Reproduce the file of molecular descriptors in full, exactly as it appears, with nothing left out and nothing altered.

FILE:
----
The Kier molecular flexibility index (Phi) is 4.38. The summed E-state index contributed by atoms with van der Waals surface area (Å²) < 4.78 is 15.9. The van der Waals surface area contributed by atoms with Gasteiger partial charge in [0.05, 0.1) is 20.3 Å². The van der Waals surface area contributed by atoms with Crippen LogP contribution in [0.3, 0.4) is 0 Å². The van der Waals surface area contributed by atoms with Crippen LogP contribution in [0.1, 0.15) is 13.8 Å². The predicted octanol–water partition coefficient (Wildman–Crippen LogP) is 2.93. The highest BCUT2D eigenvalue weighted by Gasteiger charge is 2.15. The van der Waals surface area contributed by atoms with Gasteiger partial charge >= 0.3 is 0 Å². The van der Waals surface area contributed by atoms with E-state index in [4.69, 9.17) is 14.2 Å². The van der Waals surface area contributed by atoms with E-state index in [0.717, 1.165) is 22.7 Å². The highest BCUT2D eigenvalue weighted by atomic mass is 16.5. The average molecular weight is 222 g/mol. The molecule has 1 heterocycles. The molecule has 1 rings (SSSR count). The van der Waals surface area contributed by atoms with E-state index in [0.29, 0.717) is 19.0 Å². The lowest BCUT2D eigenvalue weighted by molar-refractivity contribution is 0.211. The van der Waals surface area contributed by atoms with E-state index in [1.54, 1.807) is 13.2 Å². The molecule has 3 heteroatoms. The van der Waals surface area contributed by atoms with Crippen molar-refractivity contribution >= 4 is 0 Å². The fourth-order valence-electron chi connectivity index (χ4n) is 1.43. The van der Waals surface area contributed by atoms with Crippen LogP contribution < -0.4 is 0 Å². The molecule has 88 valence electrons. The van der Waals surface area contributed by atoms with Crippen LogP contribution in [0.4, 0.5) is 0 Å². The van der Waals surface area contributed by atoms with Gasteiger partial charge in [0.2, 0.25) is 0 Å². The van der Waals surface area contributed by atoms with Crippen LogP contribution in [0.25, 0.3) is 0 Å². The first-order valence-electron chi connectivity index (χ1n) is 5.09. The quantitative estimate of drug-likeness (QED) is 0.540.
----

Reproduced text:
The Kier molecular flexibility index (Phi) is 4.38. The summed E-state index contributed by atoms with van der Waals surface area (Å²) < 4.78 is 15.9. The van der Waals surface area contributed by atoms with Gasteiger partial charge in [0.05, 0.1) is 20.3 Å². The van der Waals surface area contributed by atoms with Crippen LogP contribution in [0.3, 0.4) is 0 Å². The van der Waals surface area contributed by atoms with Crippen LogP contribution in [0.1, 0.15) is 13.8 Å². The predicted octanol–water partition coefficient (Wildman–Crippen LogP) is 2.93. The highest BCUT2D eigenvalue weighted by Gasteiger charge is 2.15. The van der Waals surface area contributed by atoms with Gasteiger partial charge >= 0.3 is 0 Å². The van der Waals surface area contributed by atoms with E-state index in [4.69, 9.17) is 14.2 Å². The van der Waals surface area contributed by atoms with E-state index in [0.717, 1.165) is 22.7 Å². The highest BCUT2D eigenvalue weighted by atomic mass is 16.5. The average molecular weight is 222 g/mol. The molecule has 1 heterocycles. The molecule has 1 rings (SSSR count). The van der Waals surface area contributed by atoms with E-state index in [0.29, 0.717) is 19.0 Å². The lowest BCUT2D eigenvalue weighted by molar-refractivity contribution is 0.211. The van der Waals surface area contributed by atoms with E-state index in [1.54, 1.807) is 13.2 Å². The molecule has 3 heteroatoms. The van der Waals surface area contributed by atoms with Crippen molar-refractivity contribution >= 4 is 0 Å². The fourth-order valence-electron chi connectivity index (χ4n) is 1.43. The van der Waals surface area contributed by atoms with Crippen LogP contribution < -0.4 is 0 Å². The molecule has 88 valence electrons. The van der Waals surface area contributed by atoms with Crippen LogP contribution in [0.4, 0.5) is 0 Å². The van der Waals surface area contributed by atoms with Gasteiger partial charge in [0.2, 0.25) is 0 Å². The van der Waals surface area contributed by atoms with Crippen LogP contribution in [0.25, 0.3) is 0 Å². The first-order valence-electron chi connectivity index (χ1n) is 5.09. The quantitative estimate of drug-likeness (QED) is 0.540.